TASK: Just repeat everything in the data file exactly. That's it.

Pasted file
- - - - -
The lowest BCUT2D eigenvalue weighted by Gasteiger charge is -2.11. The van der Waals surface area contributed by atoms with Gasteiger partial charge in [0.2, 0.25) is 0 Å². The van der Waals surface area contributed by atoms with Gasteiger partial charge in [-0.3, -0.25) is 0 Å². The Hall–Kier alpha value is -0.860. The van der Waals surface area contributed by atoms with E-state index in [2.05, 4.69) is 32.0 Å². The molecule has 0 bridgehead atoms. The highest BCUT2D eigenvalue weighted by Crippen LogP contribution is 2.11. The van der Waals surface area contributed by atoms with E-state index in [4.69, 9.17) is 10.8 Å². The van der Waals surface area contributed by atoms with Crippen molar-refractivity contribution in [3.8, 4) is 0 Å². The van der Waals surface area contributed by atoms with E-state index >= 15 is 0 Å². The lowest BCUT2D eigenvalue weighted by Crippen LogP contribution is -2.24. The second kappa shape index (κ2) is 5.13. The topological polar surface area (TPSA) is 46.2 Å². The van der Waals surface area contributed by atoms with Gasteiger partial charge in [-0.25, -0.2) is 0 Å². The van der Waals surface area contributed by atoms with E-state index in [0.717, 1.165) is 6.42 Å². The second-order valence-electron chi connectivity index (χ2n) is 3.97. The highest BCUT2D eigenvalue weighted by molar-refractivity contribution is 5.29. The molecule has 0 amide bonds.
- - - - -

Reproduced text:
The lowest BCUT2D eigenvalue weighted by Gasteiger charge is -2.11. The van der Waals surface area contributed by atoms with Gasteiger partial charge in [0.2, 0.25) is 0 Å². The van der Waals surface area contributed by atoms with Gasteiger partial charge in [-0.3, -0.25) is 0 Å². The Hall–Kier alpha value is -0.860. The van der Waals surface area contributed by atoms with E-state index in [2.05, 4.69) is 32.0 Å². The molecule has 0 bridgehead atoms. The highest BCUT2D eigenvalue weighted by Crippen LogP contribution is 2.11. The van der Waals surface area contributed by atoms with E-state index in [4.69, 9.17) is 10.8 Å². The van der Waals surface area contributed by atoms with Crippen molar-refractivity contribution in [3.8, 4) is 0 Å². The van der Waals surface area contributed by atoms with E-state index >= 15 is 0 Å². The lowest BCUT2D eigenvalue weighted by Crippen LogP contribution is -2.24. The second kappa shape index (κ2) is 5.13. The topological polar surface area (TPSA) is 46.2 Å². The van der Waals surface area contributed by atoms with Gasteiger partial charge in [-0.25, -0.2) is 0 Å². The van der Waals surface area contributed by atoms with E-state index in [0.717, 1.165) is 6.42 Å². The second-order valence-electron chi connectivity index (χ2n) is 3.97. The highest BCUT2D eigenvalue weighted by molar-refractivity contribution is 5.29. The molecule has 0 amide bonds.